The Raspberry Pi Setup

The easiest way to get CAN support on your Raspberry Pi is to buy a daughter board from SK Pang: the PICAN board. You can build your own configuration using mcp2515 and mcp2551 ICs, but for the price the PICAN is an easy bet.

Today the Raspberry Pi setup is much easier than ever before. Pick the 2015-02-16 or newer version of Raspian and you will not have to compile any kernel modules.

See this blog post on SK Pang site on setting up your complete system.

On the RPi, the regular SK Pang setup they have documented works great. On mine, the end of my /boot/config.txt looks like:

and then my /etc/network/interfaces file looks like:

auto can0
iface can0 inet manual
    pre-up ip link set $IFACE type can bitrate 500000 listen-only off triple-sampling on
    up /sbin/ifconfig $IFACE up
    down /sbin/ifconfig $IFACE down
The ip command can give you a big clue on state if you use this command:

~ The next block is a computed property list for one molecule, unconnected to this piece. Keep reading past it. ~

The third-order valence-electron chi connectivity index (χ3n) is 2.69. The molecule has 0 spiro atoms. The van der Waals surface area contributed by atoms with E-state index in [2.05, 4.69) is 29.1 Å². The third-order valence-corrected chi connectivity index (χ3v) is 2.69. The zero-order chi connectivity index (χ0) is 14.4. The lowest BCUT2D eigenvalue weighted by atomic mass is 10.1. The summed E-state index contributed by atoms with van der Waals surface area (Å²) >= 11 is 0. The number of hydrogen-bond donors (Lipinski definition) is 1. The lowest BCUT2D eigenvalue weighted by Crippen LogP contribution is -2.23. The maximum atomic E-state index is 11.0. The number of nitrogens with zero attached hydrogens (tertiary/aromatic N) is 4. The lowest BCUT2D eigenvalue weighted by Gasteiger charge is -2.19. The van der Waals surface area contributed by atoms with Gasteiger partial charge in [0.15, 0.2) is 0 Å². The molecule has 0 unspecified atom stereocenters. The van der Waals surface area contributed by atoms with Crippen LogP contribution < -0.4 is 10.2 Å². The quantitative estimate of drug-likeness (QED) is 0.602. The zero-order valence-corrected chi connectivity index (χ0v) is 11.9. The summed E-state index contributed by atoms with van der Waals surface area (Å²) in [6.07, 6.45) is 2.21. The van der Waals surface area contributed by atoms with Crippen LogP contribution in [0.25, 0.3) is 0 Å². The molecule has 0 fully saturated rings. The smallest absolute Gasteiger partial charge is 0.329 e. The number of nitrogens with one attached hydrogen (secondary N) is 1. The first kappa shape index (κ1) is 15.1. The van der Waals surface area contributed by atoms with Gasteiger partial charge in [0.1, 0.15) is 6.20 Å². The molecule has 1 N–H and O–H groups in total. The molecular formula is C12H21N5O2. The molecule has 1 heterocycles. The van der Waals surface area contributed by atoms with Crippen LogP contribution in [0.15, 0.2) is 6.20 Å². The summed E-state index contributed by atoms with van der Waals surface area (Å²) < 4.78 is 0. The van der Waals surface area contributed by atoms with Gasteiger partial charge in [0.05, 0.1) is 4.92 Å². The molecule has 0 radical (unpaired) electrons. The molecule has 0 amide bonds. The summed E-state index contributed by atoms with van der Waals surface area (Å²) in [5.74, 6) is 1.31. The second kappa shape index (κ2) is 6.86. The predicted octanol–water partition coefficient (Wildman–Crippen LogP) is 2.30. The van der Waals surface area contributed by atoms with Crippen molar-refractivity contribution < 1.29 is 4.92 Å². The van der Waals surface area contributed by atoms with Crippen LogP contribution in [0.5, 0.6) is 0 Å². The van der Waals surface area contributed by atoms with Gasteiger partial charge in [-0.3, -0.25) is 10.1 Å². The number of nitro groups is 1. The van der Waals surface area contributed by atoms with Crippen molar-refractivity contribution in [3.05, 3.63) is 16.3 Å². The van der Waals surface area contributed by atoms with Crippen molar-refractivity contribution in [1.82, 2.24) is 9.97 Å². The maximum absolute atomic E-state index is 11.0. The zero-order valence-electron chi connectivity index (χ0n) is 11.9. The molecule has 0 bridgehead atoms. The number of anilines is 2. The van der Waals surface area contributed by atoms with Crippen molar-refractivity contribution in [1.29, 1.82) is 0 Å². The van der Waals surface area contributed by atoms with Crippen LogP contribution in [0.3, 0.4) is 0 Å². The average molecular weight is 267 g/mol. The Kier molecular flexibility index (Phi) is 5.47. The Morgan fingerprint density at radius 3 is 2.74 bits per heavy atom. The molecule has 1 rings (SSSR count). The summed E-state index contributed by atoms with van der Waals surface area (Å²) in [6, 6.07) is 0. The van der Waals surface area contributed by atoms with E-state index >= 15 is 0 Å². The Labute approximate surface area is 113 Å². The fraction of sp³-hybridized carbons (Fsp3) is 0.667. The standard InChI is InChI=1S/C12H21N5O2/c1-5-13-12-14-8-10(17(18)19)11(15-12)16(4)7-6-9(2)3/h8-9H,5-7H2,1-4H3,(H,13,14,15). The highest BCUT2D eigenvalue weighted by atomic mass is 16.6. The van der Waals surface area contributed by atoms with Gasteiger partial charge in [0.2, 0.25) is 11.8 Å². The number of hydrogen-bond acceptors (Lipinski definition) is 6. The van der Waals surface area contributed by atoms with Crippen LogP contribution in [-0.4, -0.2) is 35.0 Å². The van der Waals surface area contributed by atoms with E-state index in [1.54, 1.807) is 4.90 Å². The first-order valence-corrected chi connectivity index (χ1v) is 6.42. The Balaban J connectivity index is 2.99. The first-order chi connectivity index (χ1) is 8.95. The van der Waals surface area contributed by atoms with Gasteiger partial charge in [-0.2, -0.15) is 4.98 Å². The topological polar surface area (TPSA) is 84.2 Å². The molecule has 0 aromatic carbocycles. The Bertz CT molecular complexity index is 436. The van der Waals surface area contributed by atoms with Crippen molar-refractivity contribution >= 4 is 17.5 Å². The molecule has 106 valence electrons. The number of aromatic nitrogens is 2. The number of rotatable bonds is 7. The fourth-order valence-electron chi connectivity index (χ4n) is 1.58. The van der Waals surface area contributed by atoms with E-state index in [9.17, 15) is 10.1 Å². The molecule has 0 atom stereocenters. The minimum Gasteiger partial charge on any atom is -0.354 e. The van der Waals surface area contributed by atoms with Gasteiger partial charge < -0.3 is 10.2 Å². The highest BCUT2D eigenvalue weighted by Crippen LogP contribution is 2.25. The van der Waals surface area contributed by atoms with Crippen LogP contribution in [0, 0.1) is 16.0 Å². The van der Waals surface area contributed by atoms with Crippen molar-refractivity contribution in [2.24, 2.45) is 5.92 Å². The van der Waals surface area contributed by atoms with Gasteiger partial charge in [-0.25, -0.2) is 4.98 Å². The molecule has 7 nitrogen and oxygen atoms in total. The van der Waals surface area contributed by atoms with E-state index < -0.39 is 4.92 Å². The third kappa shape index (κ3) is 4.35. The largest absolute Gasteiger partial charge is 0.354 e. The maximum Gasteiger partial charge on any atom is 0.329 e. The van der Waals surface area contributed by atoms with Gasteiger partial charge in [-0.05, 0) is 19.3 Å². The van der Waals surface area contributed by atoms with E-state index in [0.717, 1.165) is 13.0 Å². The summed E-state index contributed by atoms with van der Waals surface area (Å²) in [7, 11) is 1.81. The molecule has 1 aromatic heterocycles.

root@raspberrypi:~# ip -details -statistics link show can0
3: can0: <NOARP,UP,LOWER_UP,ECHO> mtu 16 qdisc pfifo_fast state UNKNOWN mode DEFAULT qlen 10
    can <TRIPLE-SAMPLING> state ERROR-ACTIVE restart-ms 0
    bitrate 500000 sample-point 0.875
    tq 125 prop-seg 6 phase-seg1 7 phase-seg2 2 sjw 1
    mcp251x: tseg1 3..16 tseg2 2..8 sjw 1..4 brp 1..64 brp-inc 1
    clock 8000000
re-started bus-errors arbit-lost error-warn error-pass bus-off
     0          0          0          0          0          0     
RX: bytes  packets  errors  dropped overrun mcast
     632288     79036    0       103     0       0     
TX: bytes  packets  errors  dropped carrier collsns
     0          0        0       0       0       0